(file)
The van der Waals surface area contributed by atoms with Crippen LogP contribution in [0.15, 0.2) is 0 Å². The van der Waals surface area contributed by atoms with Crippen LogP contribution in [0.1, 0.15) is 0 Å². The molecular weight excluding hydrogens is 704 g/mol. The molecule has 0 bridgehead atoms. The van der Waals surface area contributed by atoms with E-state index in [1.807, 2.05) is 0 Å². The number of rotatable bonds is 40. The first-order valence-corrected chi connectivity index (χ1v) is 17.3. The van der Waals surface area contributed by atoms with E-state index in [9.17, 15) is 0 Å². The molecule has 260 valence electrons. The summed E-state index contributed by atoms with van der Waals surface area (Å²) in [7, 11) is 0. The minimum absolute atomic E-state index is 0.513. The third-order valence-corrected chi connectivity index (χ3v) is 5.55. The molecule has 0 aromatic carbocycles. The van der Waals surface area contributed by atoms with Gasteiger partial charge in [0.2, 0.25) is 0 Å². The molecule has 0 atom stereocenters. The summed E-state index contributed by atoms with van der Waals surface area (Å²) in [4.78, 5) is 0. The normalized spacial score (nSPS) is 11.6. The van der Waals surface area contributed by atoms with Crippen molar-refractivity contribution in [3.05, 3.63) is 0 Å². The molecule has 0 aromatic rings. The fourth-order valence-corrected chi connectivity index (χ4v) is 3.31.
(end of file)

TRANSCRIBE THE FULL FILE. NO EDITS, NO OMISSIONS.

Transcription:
The van der Waals surface area contributed by atoms with Crippen LogP contribution in [0.15, 0.2) is 0 Å². The van der Waals surface area contributed by atoms with Crippen LogP contribution in [0.1, 0.15) is 0 Å². The molecular weight excluding hydrogens is 704 g/mol. The molecule has 0 bridgehead atoms. The van der Waals surface area contributed by atoms with E-state index in [1.807, 2.05) is 0 Å². The number of rotatable bonds is 40. The first-order valence-corrected chi connectivity index (χ1v) is 17.3. The van der Waals surface area contributed by atoms with E-state index in [9.17, 15) is 0 Å². The molecule has 260 valence electrons. The summed E-state index contributed by atoms with van der Waals surface area (Å²) in [7, 11) is 0. The minimum absolute atomic E-state index is 0.513. The third-order valence-corrected chi connectivity index (χ3v) is 5.55. The molecule has 0 aromatic carbocycles. The van der Waals surface area contributed by atoms with Gasteiger partial charge in [0.2, 0.25) is 0 Å². The molecule has 0 atom stereocenters. The summed E-state index contributed by atoms with van der Waals surface area (Å²) in [4.78, 5) is 0. The normalized spacial score (nSPS) is 11.6. The van der Waals surface area contributed by atoms with Crippen molar-refractivity contribution in [3.05, 3.63) is 0 Å². The molecule has 0 aromatic rings. The fourth-order valence-corrected chi connectivity index (χ4v) is 3.31.